ACMA has issued Whirlpool’s web host Bulletproof Networks with a notice to remove a link to this anti-abortion web page, blacklisted by the regulator in January. At risk of their host being hit with $11,000 fines per day, Whirlpool has complied.

This comes as Senator Stephen Conroy urged those opposed to the Government’s mandatory ISP filtering plan to have faith the right legislation will be passed, saying ‘There is no political content banned in the existing Broadcasting Services Act’. He described some of the opposition as ‘conspiracy theories’.

According to Australian IT:

On March 10, ACMA issued Sydney web hosting company Bulletproof Networks with an “interim link-deletion notice” for allowing its customer, the Whirlpool internet community website, to post the link to an anti-abortion web page blacklisted by the regulator.


The interim notice, obtained by The Australian, stated that on February 19, ACMA received information that a Whirlpool forums page “may contain links to other websites that may contain ‘prohibited content’ or ‘potentially prohibited content'”.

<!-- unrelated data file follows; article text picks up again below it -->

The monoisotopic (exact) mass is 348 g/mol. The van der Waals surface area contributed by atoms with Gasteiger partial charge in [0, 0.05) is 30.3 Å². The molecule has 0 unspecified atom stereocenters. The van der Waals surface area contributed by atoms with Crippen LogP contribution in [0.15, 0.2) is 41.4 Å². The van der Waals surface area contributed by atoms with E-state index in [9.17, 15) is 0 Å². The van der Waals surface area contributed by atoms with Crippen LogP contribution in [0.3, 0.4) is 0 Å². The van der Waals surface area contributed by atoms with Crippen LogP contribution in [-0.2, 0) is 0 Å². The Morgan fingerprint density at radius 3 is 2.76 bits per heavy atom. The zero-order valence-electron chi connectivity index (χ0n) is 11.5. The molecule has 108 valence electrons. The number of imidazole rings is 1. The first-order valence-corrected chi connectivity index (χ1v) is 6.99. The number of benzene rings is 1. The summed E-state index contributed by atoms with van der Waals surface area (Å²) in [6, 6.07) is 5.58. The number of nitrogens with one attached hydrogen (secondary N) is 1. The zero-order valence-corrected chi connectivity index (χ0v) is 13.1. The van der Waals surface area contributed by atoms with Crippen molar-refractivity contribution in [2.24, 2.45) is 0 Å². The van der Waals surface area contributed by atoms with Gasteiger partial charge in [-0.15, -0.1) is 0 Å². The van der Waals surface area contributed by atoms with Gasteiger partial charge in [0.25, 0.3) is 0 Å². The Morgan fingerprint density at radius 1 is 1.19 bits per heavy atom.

“Bulletproof must comply with the interim link deletion notice as soon as practicable, and in any event by 6pm on the next business day,” the notice said.


ACMA said that the complainant had done nothing wrong in submitting the link for all and sundry to view.

“There is no prohibition on complainants publishing the outcome of their complaints, as has happened in this case,” an ACMA spokesman said then.

Today, ACMA said it was merely investigating a complaint it had received about the web page on Whirlpool’s website and took action against Bulletproof in accordance with the Broadcasting Services Act.

ACMA determined the anti-abortion page in question to be ‘prohibited or potential prohibited content’ after they received a complaint from Whirlpool user ‘xFOADx’. No investigation was done to determine if the photographs were real.

As the media authority is required to notify complainants about the outcome of their complaint, xFOADx published the findings on the Whirlpool forum. That letter (including the link) has now been removed as a result of the notice, but remains viewable here on STotC).

Other coverage:

“Hopefully ACMA’s heavy-handed action will also demonstrate the futility of censoring a medium where web pages spring up by the thousands every second and information is copied at a furious pace.” EFA – Net censorship already having a chilling effect.